Monthly Archives: November 2009

CRANIO… What? How do you spell it again?

When Bumbum came home from the hospital we were too happy and relieved to notice something was just not right. We were just too happy to have him home and did whatever we could to make him comfortable. After a few weeks Junior came home and we just felt complete. But like every mom I kept on admiring the faces of my babies and that is when I noticed that Bumbum’s forehead just did not look right. It had a strange bulge and I could feel a strange bone in the middle of the forehead. I wondered if he had bumped his head on the sides of the crib and changed the crib bumper to a better thicker one. I thought that the bump will go away with time. But it did not. At the next pediatrician visit we brought this up with his doctor and he said that it might be from sleeping at one side. It will get better with time. Months went and his head shape just did not seem to get better. We changed pediatricians, asked the NICU neonatologists when we met them No one seemed to have an answer to us. But fleetingly someone mentioned a word “ridge” to me. I was really keen on finding out what this bone was doing in the middle of my child’s forehead. My husband was calm; he said that since the doctors are saying it will get better with time, it will. I just did not feel right about the whole thing. After I got home and got free from all the chores of the house I took my laptop out and tried to Google out “ridge on forehead”. And that is when I found out about CRANIOSYNOSTOSIS.

My little boy was suffering with something which is an extremely rare disorder. METOPIC CRANIOSYNOSTOSIS, which means the Metopic suture in his skull fused prematurely. I think it’s 1 in 2000 kids that get affected. My search for an answer did not end there. It was in fact just the beginning. By the time I found a name to the thing on his forehead, I got more nervous since all the websites talked about surgery. I had to find a neurosurgeon, and I won’t get an appointment till our pediatrician agreed. I played a small game, I told my ped that the NICU doctors were worried about his head shape and wanted us to go to a NS. Bumbum had turned 8 months when we finally got the appointment. I thought my whole confusion would end with the appointment with the NS, but this being a rare disorder no one knew much about it, yes not even this NS. I kept searching, talking to parents who had kids with the same condition, networking, getting in touch with experts, till I found one doctor in New York who is a big name in the craniofacial world. It took me another 2 months to get appointment with the plastic surgeon, another 3 months for the NS appointment. By the time we got a confirmed diagnosis and a CT scan done Bumbum was 13 months old. The only factor that all our doctors agreed upon was that this will not cause him any brain damage. They seemed to be very confident about this one point and thank God for that. Like our cosmetic surgeon Dr. Staffenburg  puts it, this is not a brain surgery, this is a bone surgery.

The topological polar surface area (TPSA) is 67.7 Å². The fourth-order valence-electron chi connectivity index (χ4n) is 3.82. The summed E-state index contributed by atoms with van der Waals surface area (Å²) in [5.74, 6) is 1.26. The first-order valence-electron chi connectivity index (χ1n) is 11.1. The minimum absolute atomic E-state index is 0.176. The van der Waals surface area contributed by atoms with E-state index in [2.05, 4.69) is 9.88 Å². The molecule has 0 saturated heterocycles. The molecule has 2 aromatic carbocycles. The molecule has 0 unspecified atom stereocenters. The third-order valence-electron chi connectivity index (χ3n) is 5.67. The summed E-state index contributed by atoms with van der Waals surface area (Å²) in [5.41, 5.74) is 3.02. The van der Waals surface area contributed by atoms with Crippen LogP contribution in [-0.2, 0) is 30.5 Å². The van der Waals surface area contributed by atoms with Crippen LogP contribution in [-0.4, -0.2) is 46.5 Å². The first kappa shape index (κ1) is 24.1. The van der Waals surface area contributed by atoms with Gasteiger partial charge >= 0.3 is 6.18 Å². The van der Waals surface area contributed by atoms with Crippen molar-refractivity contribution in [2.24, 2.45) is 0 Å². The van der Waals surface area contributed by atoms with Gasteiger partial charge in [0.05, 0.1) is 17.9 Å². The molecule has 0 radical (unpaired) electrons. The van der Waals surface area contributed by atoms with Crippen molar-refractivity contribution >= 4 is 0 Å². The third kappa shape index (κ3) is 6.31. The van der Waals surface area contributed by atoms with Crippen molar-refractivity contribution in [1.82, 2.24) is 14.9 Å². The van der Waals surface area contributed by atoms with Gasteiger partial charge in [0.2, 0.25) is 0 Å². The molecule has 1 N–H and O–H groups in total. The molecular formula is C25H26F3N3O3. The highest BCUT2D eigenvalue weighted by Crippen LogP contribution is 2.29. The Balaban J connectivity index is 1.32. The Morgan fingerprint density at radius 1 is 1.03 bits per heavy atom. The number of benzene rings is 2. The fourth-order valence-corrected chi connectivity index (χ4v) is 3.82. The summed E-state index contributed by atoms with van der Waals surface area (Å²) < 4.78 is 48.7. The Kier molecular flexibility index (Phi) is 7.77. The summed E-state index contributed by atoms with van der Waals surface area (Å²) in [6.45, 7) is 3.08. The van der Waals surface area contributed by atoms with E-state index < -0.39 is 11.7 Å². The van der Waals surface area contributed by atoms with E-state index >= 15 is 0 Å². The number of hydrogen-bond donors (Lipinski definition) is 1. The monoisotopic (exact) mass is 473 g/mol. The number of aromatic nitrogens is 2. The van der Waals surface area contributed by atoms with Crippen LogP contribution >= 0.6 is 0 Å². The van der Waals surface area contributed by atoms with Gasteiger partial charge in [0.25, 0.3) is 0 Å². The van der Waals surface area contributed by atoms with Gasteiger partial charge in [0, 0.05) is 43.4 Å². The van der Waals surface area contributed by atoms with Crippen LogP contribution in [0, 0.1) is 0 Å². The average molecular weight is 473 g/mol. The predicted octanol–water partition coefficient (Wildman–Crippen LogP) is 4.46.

There was a time I could not even spell craniosynostosis and now I know what any non medical professional can know about Metopic. I have joined causes supporting this rare disease and I have been in touch with many mothers who have been through a journey similar to ours. Most people get their kids diagnosed before their first birthday and majority of the surgeries happen in the first 6 months. My boy was not even diagnosed in the first 6 month of his life. Well all that is behind us and we are heading to New York tomorrow where he gets his surgery done. I have been through a varied range of emotions in the past one year. I have tried to reach out to anyone who I felt would have even an iota of information on this subject. I blamed myself for this condition till I realized that this is a spontenous thing. D or I had no hand in this. The main problem was that the medical fraternity has different views on the treatment. Some think that surgery is inevitable, some don’t. We got stuck in the dilemma of doctors. It was tough to come to a decision. What was awesome in it all was how strangers, moms and dads of kids having the same condition as Bumbum’s came together and supported us in this journey. I am truly humbled at this whole experience. Parents sent me pictures, emails, notes on what they went through. The verdict from the parents was common, go for the surgery. One mom called it a major surgery with a very low risk. I am not sure how the surgery will go. I am a mom who gets upset when Bumbum or Junior cries from the shots. I have no clue how D and I am going to face the coming days. I know it is going to be tough. Bumbum is going to be scared. He is going to sleep most of the time post surgery, but I am not sure how he will react when he wakes up. There are too many questions in my mind, but not many answers. Time is the strongest healer and with time it is all going to be OK. We have survived NICU. We will survive this too.

Advertisements